The medieval poem [piyyut] “Today“ ["Ha-Yom"], which we sing on the High Holidays, is one of my favorites. I especially like the traditional tune, although truth to tell our cantor uses a new tune that I find uncomfortable. The familiar is always so enjoyable. The poem focuses on “ today,” “ this day,” which of course is referring to the gravity and holiness of the Rosh Hashannah and Yom Kippur. But I want to use it to refer to every day.
The poem reads in part:
“Strengthen us today
Bless us today
Exult us today
Seek our well being today
Inscribe us for a good life today …"
I want to relate this to the well-known counsel that we should live in the moment. This notion of living in the moment has been around for a very long time and is a staple of the self-improvement culture. It is also a highly respected ideal of the religions of the East. Though it has now become banal in its familiarity, it is one of those ideals that is easily accessible as an ideal but very difficult in the doing.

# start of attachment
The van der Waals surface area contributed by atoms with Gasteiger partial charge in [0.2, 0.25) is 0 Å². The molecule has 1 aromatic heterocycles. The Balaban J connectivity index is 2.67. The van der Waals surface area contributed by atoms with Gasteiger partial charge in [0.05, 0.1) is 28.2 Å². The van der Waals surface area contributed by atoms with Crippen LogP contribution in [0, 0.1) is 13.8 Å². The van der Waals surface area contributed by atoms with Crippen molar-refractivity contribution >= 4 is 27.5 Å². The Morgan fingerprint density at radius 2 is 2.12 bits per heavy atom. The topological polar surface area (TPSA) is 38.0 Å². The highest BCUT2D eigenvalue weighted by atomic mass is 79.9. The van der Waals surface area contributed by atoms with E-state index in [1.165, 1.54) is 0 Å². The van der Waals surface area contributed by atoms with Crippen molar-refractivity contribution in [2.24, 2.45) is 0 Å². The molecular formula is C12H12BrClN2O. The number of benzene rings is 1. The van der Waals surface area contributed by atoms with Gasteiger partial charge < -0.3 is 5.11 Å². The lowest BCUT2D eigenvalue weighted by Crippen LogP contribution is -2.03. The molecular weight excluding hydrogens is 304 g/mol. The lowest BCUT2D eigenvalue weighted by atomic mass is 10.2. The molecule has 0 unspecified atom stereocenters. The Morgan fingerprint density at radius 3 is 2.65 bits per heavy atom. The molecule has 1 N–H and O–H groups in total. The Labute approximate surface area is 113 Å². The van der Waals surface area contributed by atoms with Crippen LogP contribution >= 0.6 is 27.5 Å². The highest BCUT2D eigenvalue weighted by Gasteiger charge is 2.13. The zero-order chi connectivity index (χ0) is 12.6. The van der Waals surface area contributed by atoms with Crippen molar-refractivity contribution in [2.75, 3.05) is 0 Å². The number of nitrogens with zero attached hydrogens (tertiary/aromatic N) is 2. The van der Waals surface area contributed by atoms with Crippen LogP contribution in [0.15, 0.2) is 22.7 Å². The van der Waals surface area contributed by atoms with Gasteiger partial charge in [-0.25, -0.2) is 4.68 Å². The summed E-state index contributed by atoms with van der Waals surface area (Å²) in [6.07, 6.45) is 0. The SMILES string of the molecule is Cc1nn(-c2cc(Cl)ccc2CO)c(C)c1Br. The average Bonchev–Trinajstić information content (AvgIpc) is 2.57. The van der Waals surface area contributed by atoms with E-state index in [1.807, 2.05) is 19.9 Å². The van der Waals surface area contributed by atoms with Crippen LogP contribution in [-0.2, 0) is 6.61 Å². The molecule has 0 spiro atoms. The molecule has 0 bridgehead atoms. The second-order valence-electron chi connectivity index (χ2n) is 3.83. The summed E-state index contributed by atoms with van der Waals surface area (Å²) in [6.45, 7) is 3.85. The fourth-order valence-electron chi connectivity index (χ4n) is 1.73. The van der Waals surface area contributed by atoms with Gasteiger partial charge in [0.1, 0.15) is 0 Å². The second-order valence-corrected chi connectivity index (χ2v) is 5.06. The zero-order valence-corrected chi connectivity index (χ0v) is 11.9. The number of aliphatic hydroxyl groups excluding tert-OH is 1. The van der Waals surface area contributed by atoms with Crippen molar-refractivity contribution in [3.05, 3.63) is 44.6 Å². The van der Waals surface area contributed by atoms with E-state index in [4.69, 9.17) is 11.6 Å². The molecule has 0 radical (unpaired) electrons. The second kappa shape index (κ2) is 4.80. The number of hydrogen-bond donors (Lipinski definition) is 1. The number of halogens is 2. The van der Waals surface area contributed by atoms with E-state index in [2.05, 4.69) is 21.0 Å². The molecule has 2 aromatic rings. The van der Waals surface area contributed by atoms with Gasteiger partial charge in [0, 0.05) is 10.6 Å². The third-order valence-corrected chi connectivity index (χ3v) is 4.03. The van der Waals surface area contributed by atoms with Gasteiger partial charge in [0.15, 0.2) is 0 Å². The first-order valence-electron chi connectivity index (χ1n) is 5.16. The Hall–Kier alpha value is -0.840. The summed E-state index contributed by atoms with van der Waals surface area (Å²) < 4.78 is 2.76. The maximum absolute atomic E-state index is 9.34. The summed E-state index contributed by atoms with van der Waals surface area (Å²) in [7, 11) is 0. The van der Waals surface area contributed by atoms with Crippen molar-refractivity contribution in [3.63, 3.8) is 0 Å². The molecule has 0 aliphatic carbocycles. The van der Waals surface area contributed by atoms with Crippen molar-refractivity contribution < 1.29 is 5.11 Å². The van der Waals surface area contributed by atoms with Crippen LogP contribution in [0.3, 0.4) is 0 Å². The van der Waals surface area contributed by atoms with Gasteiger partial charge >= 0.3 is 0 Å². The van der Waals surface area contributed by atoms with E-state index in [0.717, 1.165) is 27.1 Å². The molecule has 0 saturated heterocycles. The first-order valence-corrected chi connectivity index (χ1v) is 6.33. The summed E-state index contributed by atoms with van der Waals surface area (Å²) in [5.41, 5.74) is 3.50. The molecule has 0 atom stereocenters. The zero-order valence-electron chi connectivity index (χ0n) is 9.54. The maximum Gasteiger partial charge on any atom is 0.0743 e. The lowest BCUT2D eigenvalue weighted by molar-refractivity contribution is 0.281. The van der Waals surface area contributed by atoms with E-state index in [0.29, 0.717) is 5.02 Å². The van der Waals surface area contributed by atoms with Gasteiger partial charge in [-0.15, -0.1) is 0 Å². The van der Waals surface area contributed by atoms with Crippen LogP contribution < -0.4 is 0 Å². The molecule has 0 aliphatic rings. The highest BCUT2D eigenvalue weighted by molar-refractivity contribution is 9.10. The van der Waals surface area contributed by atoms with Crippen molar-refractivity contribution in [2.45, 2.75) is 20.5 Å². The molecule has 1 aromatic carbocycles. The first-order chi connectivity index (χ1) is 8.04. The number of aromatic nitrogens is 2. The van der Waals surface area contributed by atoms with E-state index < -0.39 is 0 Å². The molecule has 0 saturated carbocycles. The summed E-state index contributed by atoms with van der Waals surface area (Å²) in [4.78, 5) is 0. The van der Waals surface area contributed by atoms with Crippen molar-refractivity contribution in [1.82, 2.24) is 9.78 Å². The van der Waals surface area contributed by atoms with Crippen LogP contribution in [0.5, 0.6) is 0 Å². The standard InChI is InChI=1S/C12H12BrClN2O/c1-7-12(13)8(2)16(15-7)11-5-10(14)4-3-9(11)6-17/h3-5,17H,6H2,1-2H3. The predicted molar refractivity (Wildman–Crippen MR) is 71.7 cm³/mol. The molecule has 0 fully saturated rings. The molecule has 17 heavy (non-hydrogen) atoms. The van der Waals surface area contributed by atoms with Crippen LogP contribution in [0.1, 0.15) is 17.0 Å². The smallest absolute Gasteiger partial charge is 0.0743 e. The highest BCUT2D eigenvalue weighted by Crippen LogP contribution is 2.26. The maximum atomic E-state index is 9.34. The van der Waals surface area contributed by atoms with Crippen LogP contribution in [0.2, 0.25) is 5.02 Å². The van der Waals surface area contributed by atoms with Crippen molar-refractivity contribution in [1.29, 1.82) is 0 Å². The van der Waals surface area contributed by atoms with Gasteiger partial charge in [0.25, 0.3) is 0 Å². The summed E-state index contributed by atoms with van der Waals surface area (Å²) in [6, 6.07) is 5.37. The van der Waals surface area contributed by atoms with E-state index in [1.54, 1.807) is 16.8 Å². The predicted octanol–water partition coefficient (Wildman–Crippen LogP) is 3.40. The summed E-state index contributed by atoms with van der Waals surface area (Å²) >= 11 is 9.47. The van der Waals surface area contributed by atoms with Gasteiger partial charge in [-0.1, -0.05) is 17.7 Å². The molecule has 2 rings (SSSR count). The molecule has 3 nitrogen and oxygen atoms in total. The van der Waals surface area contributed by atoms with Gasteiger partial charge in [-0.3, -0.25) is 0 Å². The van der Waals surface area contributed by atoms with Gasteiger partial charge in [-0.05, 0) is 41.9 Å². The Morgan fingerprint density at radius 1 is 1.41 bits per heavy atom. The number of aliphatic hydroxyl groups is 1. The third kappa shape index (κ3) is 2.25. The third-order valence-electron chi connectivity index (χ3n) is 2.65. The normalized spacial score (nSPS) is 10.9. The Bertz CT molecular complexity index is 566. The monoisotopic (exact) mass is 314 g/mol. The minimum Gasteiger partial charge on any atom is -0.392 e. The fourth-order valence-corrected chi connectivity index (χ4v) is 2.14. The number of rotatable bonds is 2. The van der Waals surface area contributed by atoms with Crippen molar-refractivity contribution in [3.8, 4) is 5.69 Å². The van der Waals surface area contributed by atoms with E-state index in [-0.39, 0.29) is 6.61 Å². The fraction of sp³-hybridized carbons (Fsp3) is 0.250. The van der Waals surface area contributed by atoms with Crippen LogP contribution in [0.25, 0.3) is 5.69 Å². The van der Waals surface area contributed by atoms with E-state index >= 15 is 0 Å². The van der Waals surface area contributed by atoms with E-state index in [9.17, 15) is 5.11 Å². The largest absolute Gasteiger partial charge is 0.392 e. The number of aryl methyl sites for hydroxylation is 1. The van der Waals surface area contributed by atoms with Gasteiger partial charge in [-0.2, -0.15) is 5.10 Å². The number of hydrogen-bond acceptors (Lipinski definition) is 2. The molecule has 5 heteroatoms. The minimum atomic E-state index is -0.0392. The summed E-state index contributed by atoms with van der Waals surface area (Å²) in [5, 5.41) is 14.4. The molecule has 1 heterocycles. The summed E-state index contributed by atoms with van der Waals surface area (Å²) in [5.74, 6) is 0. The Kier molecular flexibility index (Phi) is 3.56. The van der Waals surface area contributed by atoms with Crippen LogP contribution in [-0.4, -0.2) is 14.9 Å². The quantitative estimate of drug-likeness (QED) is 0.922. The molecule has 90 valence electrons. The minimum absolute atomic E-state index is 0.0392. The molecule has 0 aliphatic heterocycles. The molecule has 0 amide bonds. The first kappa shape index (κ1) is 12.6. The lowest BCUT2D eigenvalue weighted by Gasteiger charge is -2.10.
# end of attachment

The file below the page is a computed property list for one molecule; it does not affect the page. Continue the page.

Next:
I was feeling very good this morning and thought if I could only just concentrate on “today” and the feeling that it is a good day, I could avail myself of all the blessings in the poem.